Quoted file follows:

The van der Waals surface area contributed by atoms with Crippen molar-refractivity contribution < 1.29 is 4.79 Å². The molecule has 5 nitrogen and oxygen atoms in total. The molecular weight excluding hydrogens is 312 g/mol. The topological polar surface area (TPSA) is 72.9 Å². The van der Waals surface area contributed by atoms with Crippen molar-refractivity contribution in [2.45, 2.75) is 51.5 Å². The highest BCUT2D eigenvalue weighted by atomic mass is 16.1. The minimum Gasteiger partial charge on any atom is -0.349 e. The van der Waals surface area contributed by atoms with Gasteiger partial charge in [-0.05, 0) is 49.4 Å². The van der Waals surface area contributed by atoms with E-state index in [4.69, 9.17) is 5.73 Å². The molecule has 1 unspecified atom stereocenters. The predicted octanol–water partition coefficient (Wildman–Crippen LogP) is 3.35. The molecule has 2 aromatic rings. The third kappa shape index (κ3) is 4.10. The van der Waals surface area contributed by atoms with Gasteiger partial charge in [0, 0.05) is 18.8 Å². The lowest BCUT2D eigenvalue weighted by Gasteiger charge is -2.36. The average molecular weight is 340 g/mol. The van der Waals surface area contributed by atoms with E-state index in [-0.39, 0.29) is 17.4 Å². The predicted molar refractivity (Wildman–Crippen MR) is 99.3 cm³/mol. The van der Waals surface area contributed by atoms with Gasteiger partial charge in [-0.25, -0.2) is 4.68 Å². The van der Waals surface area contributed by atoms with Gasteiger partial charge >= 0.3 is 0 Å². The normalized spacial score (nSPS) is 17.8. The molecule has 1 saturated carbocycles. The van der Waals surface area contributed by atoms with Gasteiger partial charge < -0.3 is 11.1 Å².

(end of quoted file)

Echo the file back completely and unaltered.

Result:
The van der Waals surface area contributed by atoms with Crippen molar-refractivity contribution < 1.29 is 4.79 Å². The molecule has 5 nitrogen and oxygen atoms in total. The molecular weight excluding hydrogens is 312 g/mol. The topological polar surface area (TPSA) is 72.9 Å². The van der Waals surface area contributed by atoms with Crippen molar-refractivity contribution in [2.45, 2.75) is 51.5 Å². The highest BCUT2D eigenvalue weighted by atomic mass is 16.1. The minimum Gasteiger partial charge on any atom is -0.349 e. The van der Waals surface area contributed by atoms with Gasteiger partial charge in [-0.05, 0) is 49.4 Å². The van der Waals surface area contributed by atoms with E-state index in [4.69, 9.17) is 5.73 Å². The molecule has 1 unspecified atom stereocenters. The predicted octanol–water partition coefficient (Wildman–Crippen LogP) is 3.35. The molecule has 2 aromatic rings. The third kappa shape index (κ3) is 4.10. The van der Waals surface area contributed by atoms with Gasteiger partial charge in [0, 0.05) is 18.8 Å². The lowest BCUT2D eigenvalue weighted by Gasteiger charge is -2.36. The average molecular weight is 340 g/mol. The van der Waals surface area contributed by atoms with E-state index in [-0.39, 0.29) is 17.4 Å². The predicted molar refractivity (Wildman–Crippen MR) is 99.3 cm³/mol. The van der Waals surface area contributed by atoms with Gasteiger partial charge in [-0.25, -0.2) is 4.68 Å². The van der Waals surface area contributed by atoms with Gasteiger partial charge >= 0.3 is 0 Å². The normalized spacial score (nSPS) is 17.8. The molecule has 1 saturated carbocycles. The van der Waals surface area contributed by atoms with Gasteiger partial charge < -0.3 is 11.1 Å².